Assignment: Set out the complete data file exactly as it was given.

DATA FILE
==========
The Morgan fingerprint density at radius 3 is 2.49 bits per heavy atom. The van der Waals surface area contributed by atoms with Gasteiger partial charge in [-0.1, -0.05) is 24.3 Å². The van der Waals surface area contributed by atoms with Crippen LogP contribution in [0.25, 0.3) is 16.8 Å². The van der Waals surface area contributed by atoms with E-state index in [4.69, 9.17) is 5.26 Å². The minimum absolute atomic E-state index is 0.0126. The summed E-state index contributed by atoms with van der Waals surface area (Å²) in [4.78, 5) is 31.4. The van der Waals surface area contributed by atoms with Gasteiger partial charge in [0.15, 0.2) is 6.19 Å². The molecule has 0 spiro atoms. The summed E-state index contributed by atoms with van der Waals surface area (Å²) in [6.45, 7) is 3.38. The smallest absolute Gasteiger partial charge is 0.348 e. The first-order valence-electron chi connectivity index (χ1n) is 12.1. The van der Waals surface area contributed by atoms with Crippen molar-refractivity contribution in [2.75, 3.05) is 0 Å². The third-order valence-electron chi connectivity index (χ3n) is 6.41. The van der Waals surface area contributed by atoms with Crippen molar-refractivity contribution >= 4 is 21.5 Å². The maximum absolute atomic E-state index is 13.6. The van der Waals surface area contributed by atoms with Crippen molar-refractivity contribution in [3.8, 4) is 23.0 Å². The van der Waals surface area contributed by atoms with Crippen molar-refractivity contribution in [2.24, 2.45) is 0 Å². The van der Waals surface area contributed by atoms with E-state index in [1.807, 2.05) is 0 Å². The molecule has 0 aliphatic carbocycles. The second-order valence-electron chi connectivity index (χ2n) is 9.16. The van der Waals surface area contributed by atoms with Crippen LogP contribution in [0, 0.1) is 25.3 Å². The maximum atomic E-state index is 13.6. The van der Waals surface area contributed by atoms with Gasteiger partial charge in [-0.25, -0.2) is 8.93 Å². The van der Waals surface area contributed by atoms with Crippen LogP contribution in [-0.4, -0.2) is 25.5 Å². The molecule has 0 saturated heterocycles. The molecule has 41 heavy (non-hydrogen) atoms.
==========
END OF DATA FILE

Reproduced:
The Morgan fingerprint density at radius 3 is 2.49 bits per heavy atom. The van der Waals surface area contributed by atoms with Gasteiger partial charge in [-0.1, -0.05) is 24.3 Å². The van der Waals surface area contributed by atoms with Crippen LogP contribution in [0.25, 0.3) is 16.8 Å². The van der Waals surface area contributed by atoms with E-state index in [4.69, 9.17) is 5.26 Å². The minimum absolute atomic E-state index is 0.0126. The summed E-state index contributed by atoms with van der Waals surface area (Å²) in [4.78, 5) is 31.4. The van der Waals surface area contributed by atoms with Gasteiger partial charge in [0.15, 0.2) is 6.19 Å². The molecule has 0 spiro atoms. The summed E-state index contributed by atoms with van der Waals surface area (Å²) in [6.45, 7) is 3.38. The smallest absolute Gasteiger partial charge is 0.348 e. The first-order valence-electron chi connectivity index (χ1n) is 12.1. The van der Waals surface area contributed by atoms with Crippen molar-refractivity contribution in [2.75, 3.05) is 0 Å². The third-order valence-electron chi connectivity index (χ3n) is 6.41. The van der Waals surface area contributed by atoms with Crippen molar-refractivity contribution >= 4 is 21.5 Å². The maximum absolute atomic E-state index is 13.6. The van der Waals surface area contributed by atoms with Crippen molar-refractivity contribution in [3.8, 4) is 23.0 Å². The van der Waals surface area contributed by atoms with Crippen molar-refractivity contribution in [2.24, 2.45) is 0 Å². The van der Waals surface area contributed by atoms with E-state index in [1.807, 2.05) is 0 Å². The molecule has 0 aliphatic carbocycles. The second-order valence-electron chi connectivity index (χ2n) is 9.16. The van der Waals surface area contributed by atoms with Crippen LogP contribution in [0, 0.1) is 25.3 Å². The maximum atomic E-state index is 13.6. The van der Waals surface area contributed by atoms with Gasteiger partial charge in [-0.25, -0.2) is 8.93 Å². The van der Waals surface area contributed by atoms with Crippen LogP contribution in [-0.4, -0.2) is 25.5 Å². The molecule has 0 saturated heterocycles. The molecule has 41 heavy (non-hydrogen) atoms.